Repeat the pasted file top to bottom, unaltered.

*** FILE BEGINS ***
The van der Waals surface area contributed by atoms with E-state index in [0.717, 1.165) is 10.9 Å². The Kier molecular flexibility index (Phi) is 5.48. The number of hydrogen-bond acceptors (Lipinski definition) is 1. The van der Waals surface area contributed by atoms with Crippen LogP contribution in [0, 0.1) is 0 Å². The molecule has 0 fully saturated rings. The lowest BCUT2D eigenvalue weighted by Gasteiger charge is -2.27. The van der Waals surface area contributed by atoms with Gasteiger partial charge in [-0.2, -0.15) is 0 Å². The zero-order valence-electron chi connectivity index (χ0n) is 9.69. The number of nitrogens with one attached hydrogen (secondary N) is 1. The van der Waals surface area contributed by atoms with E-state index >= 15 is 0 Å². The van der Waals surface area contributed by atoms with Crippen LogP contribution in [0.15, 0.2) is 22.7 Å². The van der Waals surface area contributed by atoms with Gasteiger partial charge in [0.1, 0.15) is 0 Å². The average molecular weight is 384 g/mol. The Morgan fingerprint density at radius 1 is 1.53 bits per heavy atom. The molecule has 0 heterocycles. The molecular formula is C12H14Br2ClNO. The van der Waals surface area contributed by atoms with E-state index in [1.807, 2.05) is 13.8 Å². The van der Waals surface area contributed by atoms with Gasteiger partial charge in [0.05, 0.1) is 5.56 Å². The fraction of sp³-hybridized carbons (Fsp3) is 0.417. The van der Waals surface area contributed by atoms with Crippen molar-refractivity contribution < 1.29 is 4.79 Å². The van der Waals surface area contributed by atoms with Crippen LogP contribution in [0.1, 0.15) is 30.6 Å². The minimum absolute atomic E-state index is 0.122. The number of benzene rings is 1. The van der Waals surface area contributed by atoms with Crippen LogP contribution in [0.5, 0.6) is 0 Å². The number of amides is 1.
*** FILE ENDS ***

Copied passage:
The van der Waals surface area contributed by atoms with E-state index in [0.717, 1.165) is 10.9 Å². The Kier molecular flexibility index (Phi) is 5.48. The number of hydrogen-bond acceptors (Lipinski definition) is 1. The van der Waals surface area contributed by atoms with Crippen LogP contribution in [0, 0.1) is 0 Å². The molecule has 0 fully saturated rings. The lowest BCUT2D eigenvalue weighted by Gasteiger charge is -2.27. The van der Waals surface area contributed by atoms with Gasteiger partial charge in [-0.2, -0.15) is 0 Å². The zero-order valence-electron chi connectivity index (χ0n) is 9.69. The number of nitrogens with one attached hydrogen (secondary N) is 1. The van der Waals surface area contributed by atoms with E-state index >= 15 is 0 Å². The van der Waals surface area contributed by atoms with Crippen LogP contribution in [0.15, 0.2) is 22.7 Å². The van der Waals surface area contributed by atoms with Gasteiger partial charge in [0.1, 0.15) is 0 Å². The average molecular weight is 384 g/mol. The Morgan fingerprint density at radius 1 is 1.53 bits per heavy atom. The molecule has 0 heterocycles. The molecular formula is C12H14Br2ClNO. The van der Waals surface area contributed by atoms with E-state index in [1.807, 2.05) is 13.8 Å². The van der Waals surface area contributed by atoms with Gasteiger partial charge in [0.05, 0.1) is 5.56 Å². The fraction of sp³-hybridized carbons (Fsp3) is 0.417. The van der Waals surface area contributed by atoms with Crippen molar-refractivity contribution < 1.29 is 4.79 Å². The van der Waals surface area contributed by atoms with Crippen LogP contribution in [0.1, 0.15) is 30.6 Å². The minimum absolute atomic E-state index is 0.122. The number of benzene rings is 1. The van der Waals surface area contributed by atoms with Crippen LogP contribution in [0.5, 0.6) is 0 Å². The number of amides is 1.